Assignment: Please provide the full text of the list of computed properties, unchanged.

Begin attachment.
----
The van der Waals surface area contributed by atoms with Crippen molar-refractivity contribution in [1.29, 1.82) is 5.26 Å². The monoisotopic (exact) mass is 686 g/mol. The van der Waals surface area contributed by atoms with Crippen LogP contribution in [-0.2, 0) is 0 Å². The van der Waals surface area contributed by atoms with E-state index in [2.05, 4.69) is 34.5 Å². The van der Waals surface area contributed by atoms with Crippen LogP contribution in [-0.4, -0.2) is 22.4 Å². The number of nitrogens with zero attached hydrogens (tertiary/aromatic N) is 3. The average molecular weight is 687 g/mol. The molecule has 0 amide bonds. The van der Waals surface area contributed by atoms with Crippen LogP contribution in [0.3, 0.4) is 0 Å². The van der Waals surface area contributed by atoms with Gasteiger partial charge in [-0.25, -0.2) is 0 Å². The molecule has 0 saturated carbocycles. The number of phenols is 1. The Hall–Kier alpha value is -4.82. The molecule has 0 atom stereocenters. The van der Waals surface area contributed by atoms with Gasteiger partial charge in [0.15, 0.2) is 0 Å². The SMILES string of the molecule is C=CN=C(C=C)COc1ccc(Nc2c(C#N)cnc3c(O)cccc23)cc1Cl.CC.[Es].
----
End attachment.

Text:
The van der Waals surface area contributed by atoms with Crippen molar-refractivity contribution in [1.29, 1.82) is 5.26 Å². The monoisotopic (exact) mass is 686 g/mol. The van der Waals surface area contributed by atoms with Crippen LogP contribution in [-0.2, 0) is 0 Å². The van der Waals surface area contributed by atoms with E-state index in [2.05, 4.69) is 34.5 Å². The van der Waals surface area contributed by atoms with Crippen LogP contribution in [-0.4, -0.2) is 22.4 Å². The number of nitrogens with zero attached hydrogens (tertiary/aromatic N) is 3. The average molecular weight is 687 g/mol. The molecule has 0 amide bonds. The van der Waals surface area contributed by atoms with Crippen LogP contribution in [0.3, 0.4) is 0 Å². The van der Waals surface area contributed by atoms with Gasteiger partial charge in [-0.25, -0.2) is 0 Å². The molecule has 0 saturated carbocycles. The number of phenols is 1. The Hall–Kier alpha value is -4.82. The molecule has 0 atom stereocenters. The van der Waals surface area contributed by atoms with Gasteiger partial charge in [0.15, 0.2) is 0 Å². The SMILES string of the molecule is C=CN=C(C=C)COc1ccc(Nc2c(C#N)cnc3c(O)cccc23)cc1Cl.CC.[Es].